Luxury Home Market Continues to Thrive

August 14, 2017 Updated: August 14, 2017

Despite shifting conditions on the Toronto area real estate scene, the luxury market remains strong and will continue to be a sound investment, according to Richard Silver, senior vice president sales at Sotheby’s International Realty Canada.

“It’s been a great year so far and we’ve all had increases in our office,” says Silver, who leads the seven-person Torontoism Team at Sotheby’s.

Richard Silver, senior vice-president sales at Sotheby’s International Realty Canada (Courtesy of Sotheby’s International Realty Canada)

According to Silver, luxury homes in the Greater Toronto Area market can be defined as those priced at $2.5 million or more. About one third of Silver’s office’s deals fit that luxury criteria. Rosedale and Forest Hill remain two of the most desirable neighbourhoods for luxury buyers, although Bloor West Village, Edenbrook towards the Humber River and Scarborough Bluffs—if a home has lake views—have also come on wealthy purchasers’ radar.

Year to year, July real estate prices are up 5 percent over July 2016. Between July, 2016 and April, 2017 prices ramped up by 20 percent, but have dropped by 10 to 15 percent since then. Silver says the Foreign Buyers Sales Tax, which took effect in April, has some buyers holding back to see what will happen.

It’s more a psychological pause than related to the financial ramifications of the tax, which imposes a 15 percent fee on foreign buyers, he says. “These buyers are used to buying in U.S. dollars and 15 percent in Canadian dollars is not much to them,” says Silver. “And they also have four years to be able to get a rebate.” The rebate applies to foreign nationals who become permanent residents of Canada, international students who are enrolled fulltime for two continuous years at an approved educational institution; or foreign nationals who are working fulltime in Ontario for at least a year.

What Silver has noticed since the tax was imposed is that foreign buyers are shifting away from communities such as Richmond Hill and others just north of the city; but interest remains strong in the downtown market.

“They want to be close to education hubs,” says Silver. “When I go to China, the first question I am always asked is ‘where are the good schools?’ They also want access to transit. Toronto is not an easy city to get around and the closer to transit, the better.”

Foreign buyers represent a relatively small portion of the market—just less than 5 percent of purchasers, according to the Toronto Real Estate Board.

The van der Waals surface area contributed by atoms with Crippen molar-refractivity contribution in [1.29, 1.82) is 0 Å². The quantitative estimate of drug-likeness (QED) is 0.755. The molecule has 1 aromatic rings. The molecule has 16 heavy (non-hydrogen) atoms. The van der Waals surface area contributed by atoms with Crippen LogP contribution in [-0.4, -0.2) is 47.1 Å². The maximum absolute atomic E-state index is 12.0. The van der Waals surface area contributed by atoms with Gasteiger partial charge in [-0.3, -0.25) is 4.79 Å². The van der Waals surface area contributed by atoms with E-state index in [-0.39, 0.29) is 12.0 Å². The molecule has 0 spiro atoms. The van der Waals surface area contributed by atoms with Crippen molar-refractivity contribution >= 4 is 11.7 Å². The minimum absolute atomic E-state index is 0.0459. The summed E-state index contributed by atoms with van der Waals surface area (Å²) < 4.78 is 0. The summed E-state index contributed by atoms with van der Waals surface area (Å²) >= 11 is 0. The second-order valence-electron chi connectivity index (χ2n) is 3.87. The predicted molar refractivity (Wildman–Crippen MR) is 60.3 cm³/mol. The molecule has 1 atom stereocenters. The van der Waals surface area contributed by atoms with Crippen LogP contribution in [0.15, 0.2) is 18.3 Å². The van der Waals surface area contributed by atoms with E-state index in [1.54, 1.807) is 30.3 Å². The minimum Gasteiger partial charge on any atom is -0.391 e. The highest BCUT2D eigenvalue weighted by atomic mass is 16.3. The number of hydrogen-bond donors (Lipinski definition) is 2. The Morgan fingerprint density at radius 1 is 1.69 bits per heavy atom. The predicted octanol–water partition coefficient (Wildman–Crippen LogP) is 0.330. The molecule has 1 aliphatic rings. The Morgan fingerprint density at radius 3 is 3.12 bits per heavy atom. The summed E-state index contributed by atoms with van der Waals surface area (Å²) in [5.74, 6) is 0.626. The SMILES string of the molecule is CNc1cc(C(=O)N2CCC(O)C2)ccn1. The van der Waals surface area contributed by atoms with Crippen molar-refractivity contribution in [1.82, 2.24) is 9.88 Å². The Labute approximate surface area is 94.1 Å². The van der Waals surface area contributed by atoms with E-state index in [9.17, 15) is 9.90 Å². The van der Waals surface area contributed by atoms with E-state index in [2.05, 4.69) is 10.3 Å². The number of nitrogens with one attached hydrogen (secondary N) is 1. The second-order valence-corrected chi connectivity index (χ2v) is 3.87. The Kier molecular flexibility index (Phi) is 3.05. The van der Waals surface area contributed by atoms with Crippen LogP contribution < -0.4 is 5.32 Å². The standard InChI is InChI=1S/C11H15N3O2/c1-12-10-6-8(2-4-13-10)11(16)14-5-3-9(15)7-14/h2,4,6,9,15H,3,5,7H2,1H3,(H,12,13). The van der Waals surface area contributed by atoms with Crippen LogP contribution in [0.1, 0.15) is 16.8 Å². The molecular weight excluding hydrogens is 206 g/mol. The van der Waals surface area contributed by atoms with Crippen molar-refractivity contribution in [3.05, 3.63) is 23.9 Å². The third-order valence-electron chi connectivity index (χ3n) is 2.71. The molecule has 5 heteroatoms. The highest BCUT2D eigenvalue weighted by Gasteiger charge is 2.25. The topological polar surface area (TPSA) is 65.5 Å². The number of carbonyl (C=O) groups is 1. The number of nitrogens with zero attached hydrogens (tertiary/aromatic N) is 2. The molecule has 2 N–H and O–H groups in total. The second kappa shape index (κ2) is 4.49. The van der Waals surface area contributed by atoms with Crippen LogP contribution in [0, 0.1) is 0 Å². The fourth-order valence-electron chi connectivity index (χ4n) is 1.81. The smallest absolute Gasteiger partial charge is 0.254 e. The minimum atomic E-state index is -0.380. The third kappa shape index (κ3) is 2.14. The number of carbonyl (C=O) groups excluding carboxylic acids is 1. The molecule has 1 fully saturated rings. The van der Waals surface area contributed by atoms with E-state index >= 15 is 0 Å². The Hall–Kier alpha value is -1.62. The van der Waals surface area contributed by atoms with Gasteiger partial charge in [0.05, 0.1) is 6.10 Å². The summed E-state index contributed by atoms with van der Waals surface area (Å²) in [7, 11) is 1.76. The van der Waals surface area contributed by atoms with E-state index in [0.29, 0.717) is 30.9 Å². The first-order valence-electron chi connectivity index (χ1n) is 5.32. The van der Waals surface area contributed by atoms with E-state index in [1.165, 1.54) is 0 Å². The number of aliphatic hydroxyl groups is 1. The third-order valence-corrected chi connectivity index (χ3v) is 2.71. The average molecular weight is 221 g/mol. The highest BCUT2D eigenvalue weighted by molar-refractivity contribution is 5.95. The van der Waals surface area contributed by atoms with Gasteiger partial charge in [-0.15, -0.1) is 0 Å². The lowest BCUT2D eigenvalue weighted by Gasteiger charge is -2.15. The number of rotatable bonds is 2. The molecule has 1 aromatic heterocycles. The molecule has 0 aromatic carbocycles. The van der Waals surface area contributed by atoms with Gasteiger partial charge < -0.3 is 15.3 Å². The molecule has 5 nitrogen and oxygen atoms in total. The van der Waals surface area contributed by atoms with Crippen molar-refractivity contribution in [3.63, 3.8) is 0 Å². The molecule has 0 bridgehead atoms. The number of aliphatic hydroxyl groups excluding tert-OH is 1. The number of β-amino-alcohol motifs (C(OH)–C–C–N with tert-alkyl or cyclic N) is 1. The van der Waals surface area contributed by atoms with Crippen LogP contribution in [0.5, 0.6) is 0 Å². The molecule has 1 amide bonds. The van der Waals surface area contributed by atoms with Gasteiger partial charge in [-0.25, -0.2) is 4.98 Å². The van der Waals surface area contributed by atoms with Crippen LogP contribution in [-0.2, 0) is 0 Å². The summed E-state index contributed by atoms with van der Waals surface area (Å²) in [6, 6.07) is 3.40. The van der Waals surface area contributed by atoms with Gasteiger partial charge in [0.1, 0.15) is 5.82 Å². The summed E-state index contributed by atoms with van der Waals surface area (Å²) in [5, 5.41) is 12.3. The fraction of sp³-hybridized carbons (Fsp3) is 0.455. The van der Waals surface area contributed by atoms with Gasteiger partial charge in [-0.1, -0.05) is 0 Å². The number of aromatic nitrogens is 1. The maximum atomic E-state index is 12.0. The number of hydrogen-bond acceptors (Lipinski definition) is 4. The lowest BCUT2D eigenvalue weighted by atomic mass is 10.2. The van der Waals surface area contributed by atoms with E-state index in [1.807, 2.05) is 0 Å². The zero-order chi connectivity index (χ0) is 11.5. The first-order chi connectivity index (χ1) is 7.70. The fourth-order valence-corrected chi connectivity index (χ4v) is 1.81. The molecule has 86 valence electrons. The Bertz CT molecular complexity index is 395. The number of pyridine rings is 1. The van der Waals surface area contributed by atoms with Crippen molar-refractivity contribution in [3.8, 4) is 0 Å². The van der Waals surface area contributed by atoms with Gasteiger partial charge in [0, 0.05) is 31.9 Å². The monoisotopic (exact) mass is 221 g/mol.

For all luxury buyers, Silver is confident the market will continue to be a solid investment.

Immigration is a major driver of the Toronto area real estate market and will continue to be, as 100,000 people a year are immigrating to the GTA. It’s not just people from foreign countries who are interested in moving here, Silver says; people from other parts of Canada are coming to Toronto because of strong job growth. Immigration from other countries to Canada could also increase should the United States impose a policy that would drastically cut the number of immigrants it takes and give preference to English-speakers.

Buyers from China are very influential in the Toronto market, says Silver. Many pay cash and are coming to Toronto for their children to attend school. Many live here at least part of the year and they appreciate that they can own property in Canada, unlike in mainland China where their property is leased to them by the government.

Silver says Chinese buyers prefer new construction homes or houses that have been extensively renovated so appear like new. He’d like to see more builders incorporate Feng Shui into their new homes as that’s also important to many Chinese buyers.

The Torontoism team. (Courtesy of Sotheby's International Realty Canada)
The Torontoism team. (Courtesy of Sotheby’s International Realty Canada)

Torontoism members make frequent trips to China to connect with potential buyers and to hold events for them. For the local Chinese market, the office advertises in Chinese publications and has staff members who speak Mandarin and Cantonese.

The other factor that indicates prices will continue to increase is a lack of supply, says Silver. The current absorption rate is 28 to 30 days—that’s the time it would take to sell all current listings if no others came on the market. In a normal balanced market, the absorption rate is three months.

“Part of what’s stalling the market is that people couldn’t find what they were looking for so didn’t sell their current home,” says Silver. “I’ve been through every kind of market and you just adjust. It is a wonderful time as buyers can negotiate. But you have to know the marketplace and there are still neighbourhoods where properties are going over list price.”

Silver says regardless of home prices, “I’ve never seen anyone over pay. Eventually, the market catches up.”

19 Castle Frank Crescent (Courtesy of Sotheby's International Realty Canada)
19 Castle Frank Crescent (Courtesy of Sotheby’s International Realty Canada)

5765 Escarpment Sideroad (Courtesy of Sotheby's International Realty Canada)
5765 Escarpment Sideroad (Courtesy of Sotheby’s International Realty Canada)

Tracy Hanes is a Toronto area freelance real estate writer.